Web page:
Like what you hear? Never miss an episode by subscribing to Science of the Lambs and follow @SciLambs on Twitter for updates.

Posted on June 8, 2017 modantony in 2016, Winner Reports | Leave a comment

What Eileen Diskin did with her prize money…

Eileen was voted the winner of the Hydrogen Zone in 2012. Here she reports back on the science engagement competition she set up using her €500 prize money.

If you’d like the chance to get funding to develop your own outreach ideas, apply for the next I’m a Scientist competition at imascientist.ie/scientist-apply


Early last year, I was having a cheeky afternoon pint with a good friend of mine, Angela Stevenson. We both have backgrounds in scientific research, having been awarded doctorates from the School of Natural Sciences at Trinity College Dublin. Eager to tap into our creative sides – and passionate about finding ways to raise public awareness of biodiversity – we began brainstorming ideas.

The Wild Postcard Project is born

Knowing I had the award from the I’m A Scientist competition was just the push we needed to be inspired to get started. And what we came up with is the Wild Postcard Project – an initiative that aims to increase awareness of Ireland’s biodiversity through an artwork competition for kids and teens.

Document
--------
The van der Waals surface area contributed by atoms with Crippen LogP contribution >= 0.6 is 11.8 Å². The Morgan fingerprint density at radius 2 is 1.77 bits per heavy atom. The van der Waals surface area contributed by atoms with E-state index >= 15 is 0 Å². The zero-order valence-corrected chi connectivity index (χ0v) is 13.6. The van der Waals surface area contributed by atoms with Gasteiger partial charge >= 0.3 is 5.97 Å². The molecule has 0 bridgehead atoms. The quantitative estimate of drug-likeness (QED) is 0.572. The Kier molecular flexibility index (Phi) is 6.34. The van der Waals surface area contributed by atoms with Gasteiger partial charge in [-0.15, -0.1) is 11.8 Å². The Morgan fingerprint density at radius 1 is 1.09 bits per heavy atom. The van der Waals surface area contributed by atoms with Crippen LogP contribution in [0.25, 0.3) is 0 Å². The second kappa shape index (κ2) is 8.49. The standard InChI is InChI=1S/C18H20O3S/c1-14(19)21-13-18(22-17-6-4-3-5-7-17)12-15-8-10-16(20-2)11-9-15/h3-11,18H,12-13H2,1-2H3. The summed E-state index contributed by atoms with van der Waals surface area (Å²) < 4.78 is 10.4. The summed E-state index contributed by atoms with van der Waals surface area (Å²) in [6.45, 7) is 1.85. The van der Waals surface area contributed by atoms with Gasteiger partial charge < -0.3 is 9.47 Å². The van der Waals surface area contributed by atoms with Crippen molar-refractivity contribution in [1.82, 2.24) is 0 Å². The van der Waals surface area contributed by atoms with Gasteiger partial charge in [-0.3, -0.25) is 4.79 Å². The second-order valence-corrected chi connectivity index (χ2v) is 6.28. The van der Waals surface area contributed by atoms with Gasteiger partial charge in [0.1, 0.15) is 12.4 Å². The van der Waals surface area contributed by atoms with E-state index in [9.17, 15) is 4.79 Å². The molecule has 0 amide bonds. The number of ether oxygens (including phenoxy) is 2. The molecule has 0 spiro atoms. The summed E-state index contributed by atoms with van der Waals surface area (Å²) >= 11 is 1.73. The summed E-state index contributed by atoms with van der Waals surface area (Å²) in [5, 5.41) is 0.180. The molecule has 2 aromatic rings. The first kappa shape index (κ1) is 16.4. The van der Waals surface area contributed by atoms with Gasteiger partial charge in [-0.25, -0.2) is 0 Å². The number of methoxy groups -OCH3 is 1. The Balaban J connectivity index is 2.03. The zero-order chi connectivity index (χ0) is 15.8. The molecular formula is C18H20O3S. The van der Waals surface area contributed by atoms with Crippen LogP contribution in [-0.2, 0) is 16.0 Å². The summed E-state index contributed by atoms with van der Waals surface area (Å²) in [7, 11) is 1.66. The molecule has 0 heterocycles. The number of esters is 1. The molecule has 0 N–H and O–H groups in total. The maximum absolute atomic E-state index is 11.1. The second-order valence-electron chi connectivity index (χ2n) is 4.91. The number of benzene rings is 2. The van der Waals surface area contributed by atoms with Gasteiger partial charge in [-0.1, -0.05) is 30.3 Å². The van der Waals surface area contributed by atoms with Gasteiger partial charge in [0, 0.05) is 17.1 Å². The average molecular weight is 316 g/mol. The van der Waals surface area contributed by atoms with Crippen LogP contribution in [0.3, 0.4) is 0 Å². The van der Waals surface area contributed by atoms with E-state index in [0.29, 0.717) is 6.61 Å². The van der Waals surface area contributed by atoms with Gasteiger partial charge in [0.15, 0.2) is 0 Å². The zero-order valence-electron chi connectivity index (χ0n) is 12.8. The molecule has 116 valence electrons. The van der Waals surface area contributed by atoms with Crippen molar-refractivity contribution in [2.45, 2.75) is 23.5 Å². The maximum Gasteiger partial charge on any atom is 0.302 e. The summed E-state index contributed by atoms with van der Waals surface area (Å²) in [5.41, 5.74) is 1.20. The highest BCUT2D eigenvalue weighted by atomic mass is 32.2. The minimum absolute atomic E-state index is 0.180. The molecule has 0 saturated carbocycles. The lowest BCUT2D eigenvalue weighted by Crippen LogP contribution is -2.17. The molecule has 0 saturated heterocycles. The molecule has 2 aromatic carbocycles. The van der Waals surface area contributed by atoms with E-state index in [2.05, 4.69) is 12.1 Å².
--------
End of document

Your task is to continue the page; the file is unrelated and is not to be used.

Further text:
We partnered with the National Gallery of Ireland and the National Biodiversity Data Centre in calling on Ireland’s youth to make artwork depicting the plants, animals, and other creatures that call Ireland home. We also got the support of nine (9!) governmental and non-governmental organisations, which we dubbed ‘our pack’, who helped us to spread the word. We also had coverage on radio and in the Irish Times.

Just a handful of the creative entries to the competition

Over the six weeks our competition was open for entries, we received nearly 1,300 entries from across Ireland. Children used a variety of media (watercolours, coloured pencils, collages, prints, and more) to depict birds, insects, mammals, flowers – even entire habitats.

Stacks and stacks of entries!

The difficult task of choosing the winners was left to three experts: Geraldine O’Neill (ARHA), a Hennessy Portrait Prize shortlisted artist who last year was commissioned to create a portrait that was exhibited at the National Gallery of Ireland (NGI); Dr Easkey Britton, a three time Irish surfing champion and artist with a doctorate in Environment and Society and activist for conservation; and Caoilte O’Mahony, NGI’s Education Administrator. Together, the judging panel managed to select our final batch of winners (albeit 12 instead of our intended 10!).